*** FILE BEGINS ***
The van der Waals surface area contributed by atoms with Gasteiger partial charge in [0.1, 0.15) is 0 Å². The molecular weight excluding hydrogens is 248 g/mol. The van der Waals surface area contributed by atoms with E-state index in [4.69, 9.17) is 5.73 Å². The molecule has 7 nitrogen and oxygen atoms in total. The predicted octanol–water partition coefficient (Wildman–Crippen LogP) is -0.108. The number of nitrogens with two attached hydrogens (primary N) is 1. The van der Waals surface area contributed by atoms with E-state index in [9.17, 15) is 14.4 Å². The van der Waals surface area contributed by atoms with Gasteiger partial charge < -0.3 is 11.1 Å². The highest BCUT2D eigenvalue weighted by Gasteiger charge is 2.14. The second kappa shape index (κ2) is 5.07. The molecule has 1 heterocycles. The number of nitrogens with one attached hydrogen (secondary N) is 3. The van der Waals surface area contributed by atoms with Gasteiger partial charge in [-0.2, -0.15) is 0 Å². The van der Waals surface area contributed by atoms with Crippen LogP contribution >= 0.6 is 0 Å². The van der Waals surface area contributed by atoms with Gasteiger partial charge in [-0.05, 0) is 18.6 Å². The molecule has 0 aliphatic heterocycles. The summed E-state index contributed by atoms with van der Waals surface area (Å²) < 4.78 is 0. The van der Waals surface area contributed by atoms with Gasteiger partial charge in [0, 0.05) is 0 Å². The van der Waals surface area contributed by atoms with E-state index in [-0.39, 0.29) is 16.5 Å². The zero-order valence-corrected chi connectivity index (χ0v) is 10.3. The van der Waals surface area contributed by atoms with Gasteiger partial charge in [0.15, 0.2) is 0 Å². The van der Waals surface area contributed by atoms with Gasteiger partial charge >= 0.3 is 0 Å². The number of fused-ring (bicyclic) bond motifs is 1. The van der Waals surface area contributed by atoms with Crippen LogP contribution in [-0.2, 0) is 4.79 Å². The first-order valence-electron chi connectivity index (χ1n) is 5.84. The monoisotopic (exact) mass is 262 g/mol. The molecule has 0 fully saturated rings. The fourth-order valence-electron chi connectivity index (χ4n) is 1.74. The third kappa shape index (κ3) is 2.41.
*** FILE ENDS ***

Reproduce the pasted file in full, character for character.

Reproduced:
The van der Waals surface area contributed by atoms with Gasteiger partial charge in [0.1, 0.15) is 0 Å². The molecular weight excluding hydrogens is 248 g/mol. The van der Waals surface area contributed by atoms with E-state index in [4.69, 9.17) is 5.73 Å². The molecule has 7 nitrogen and oxygen atoms in total. The predicted octanol–water partition coefficient (Wildman–Crippen LogP) is -0.108. The number of nitrogens with two attached hydrogens (primary N) is 1. The van der Waals surface area contributed by atoms with E-state index in [9.17, 15) is 14.4 Å². The van der Waals surface area contributed by atoms with Gasteiger partial charge < -0.3 is 11.1 Å². The highest BCUT2D eigenvalue weighted by Gasteiger charge is 2.14. The second kappa shape index (κ2) is 5.07. The molecule has 1 heterocycles. The number of nitrogens with one attached hydrogen (secondary N) is 3. The van der Waals surface area contributed by atoms with Gasteiger partial charge in [-0.2, -0.15) is 0 Å². The van der Waals surface area contributed by atoms with Crippen LogP contribution >= 0.6 is 0 Å². The van der Waals surface area contributed by atoms with Gasteiger partial charge in [-0.05, 0) is 18.6 Å². The molecule has 0 aliphatic heterocycles. The summed E-state index contributed by atoms with van der Waals surface area (Å²) < 4.78 is 0. The van der Waals surface area contributed by atoms with Gasteiger partial charge in [0, 0.05) is 0 Å². The van der Waals surface area contributed by atoms with E-state index in [-0.39, 0.29) is 16.5 Å². The zero-order valence-corrected chi connectivity index (χ0v) is 10.3. The van der Waals surface area contributed by atoms with Gasteiger partial charge in [0.15, 0.2) is 0 Å². The van der Waals surface area contributed by atoms with Gasteiger partial charge >= 0.3 is 0 Å². The number of fused-ring (bicyclic) bond motifs is 1. The van der Waals surface area contributed by atoms with Crippen LogP contribution in [-0.2, 0) is 4.79 Å². The first-order valence-electron chi connectivity index (χ1n) is 5.84. The monoisotopic (exact) mass is 262 g/mol. The molecule has 0 fully saturated rings. The fourth-order valence-electron chi connectivity index (χ4n) is 1.74. The third kappa shape index (κ3) is 2.41.